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Issue 11, 2nd quarter 2006

Foresighting Europe Newsletter

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Shared visions, common research futures

The future of key actors in the European Research Area

In order to achieve a knowledge-intensive economy, we must rethink societal development and renew the frameworks put forward by the social and economic sciences. By redefining knowledge, we could allow research - the generic form of knowledge production - to have new economic and social impacts.

AN EXPERT GROUP WAS SET UP IN 2005 ON "THE FUTURE OF KEY RESEARCH ACTORS IN THE ERA"

The purpose of establishing this group was to contribute to European RTD policy in order to help develop the performance and effectiveness of the European Research System. Its mandate was to undertake an exploratory prospective analysis, looking to 2020, of the role and importance of various actors in the ERA (such as universities, researchers, civil society, small and medium enterprises, big enterprises, and governmental bodies at the national and regional level) in the production of knowledge. This future-oriented and multi-disciplinary group analysed the trends and possible future changes in the way knowledge is produced by the actors involved, and the relative role and importance of these actors in knowledge production.

The principal concept underlying the work of the group is that a more knowledge-intensive economy and society calls for a reconceptualisation of societal development, and hence a renewal of the frameworks put forward by the social and economic sciences.

In fact, the expert group produced a series of eight working documents, which focus on the different actors relevant to the European Research system. The papers identify the key future trends in knowledge production, assess the relative importance of the actors in knowledge production within society, and develop scenarios on the future of the actors. The synthesis report presents an analysis of the various individual reports and provides scenarios on the future of knowledge production in the European Research Area of 2020, as well as policy options on how to best adapt to future trends and changes in knowledge production in our society.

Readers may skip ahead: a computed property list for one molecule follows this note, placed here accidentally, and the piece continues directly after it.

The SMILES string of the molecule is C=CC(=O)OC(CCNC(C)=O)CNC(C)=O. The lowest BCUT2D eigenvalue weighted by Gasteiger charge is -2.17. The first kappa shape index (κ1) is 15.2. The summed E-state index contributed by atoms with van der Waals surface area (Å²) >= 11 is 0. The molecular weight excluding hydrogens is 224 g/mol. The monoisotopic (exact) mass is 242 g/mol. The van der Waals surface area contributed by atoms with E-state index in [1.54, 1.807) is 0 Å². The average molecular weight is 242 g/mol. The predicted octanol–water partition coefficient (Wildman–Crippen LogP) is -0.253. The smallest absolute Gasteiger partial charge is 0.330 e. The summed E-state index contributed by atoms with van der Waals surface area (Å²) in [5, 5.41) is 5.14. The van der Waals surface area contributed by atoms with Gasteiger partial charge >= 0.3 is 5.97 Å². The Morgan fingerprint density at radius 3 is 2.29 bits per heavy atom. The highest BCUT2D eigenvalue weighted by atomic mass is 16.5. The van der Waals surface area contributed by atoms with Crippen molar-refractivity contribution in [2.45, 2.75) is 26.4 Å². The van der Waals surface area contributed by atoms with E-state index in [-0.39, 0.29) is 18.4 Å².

Four major transformations must be taken into account as EC decision-makers attempt to show leadership in the field of research:

  • the nature of leadership itself is changing: authority, knowledge and networking are all becoming more pervasive and fluid;
  • the nature of research is changing: specialisation, truth and knowledge diffusion are no longer tied together;
  • the nature of cooperation is changing: trust, membership and community are all becoming spontaneous;
  • the nature of the goals that have driven the relationships between leadership, research and cooperation are changing - the goals of survival, risk management and learning are all shifting from a world where the ends justified the means to one where the means are the ends.

The synthesis report highlights the importance of efforts - which are already well underway - to reinforce the ERA's role as an integrated base, which serves to overcome a wide range of geographic, institutional and disciplinary barriers to the sharing of knowledge.

The main policy message is that Europe must move beyond industrial-ERA challenges to embrace those of knowledge society.

THE EXPERT GROUP PRODUCED A SET OF SPECIFIC POLICY ACTIONS TO OPEN, EXPAND AND INTEGRATE THE EUROPEAN RESEARCH AREA:

  • Policies that put into practice expanded criteria for designing and funding research programmes for the European Research Area to include user-centred technological, organisational and social innovation;
  • Policies that initiate experiments in order to validate the quality, trust and transparency of new forms and producers of knowledge (including individual independent researchers);
  • Policies, both budgetary and regulatory, that create and facilitate new collaborative environments for research, including user-centred research, and new governance processes;
  • Policies to enhance the capacity of policy-makers (including at the regional level) to recognise and facilitate new forms of research, and particularly new approaches to the governance of research processes;
  • Policies to abolish national borders for researchers and students within and outside of Europe;
  • Policies to strengthen the autonomy of universities, including areas which have so far been strictly controlled by most governments - such as a university's strategic profile, and the selection of specialisations.
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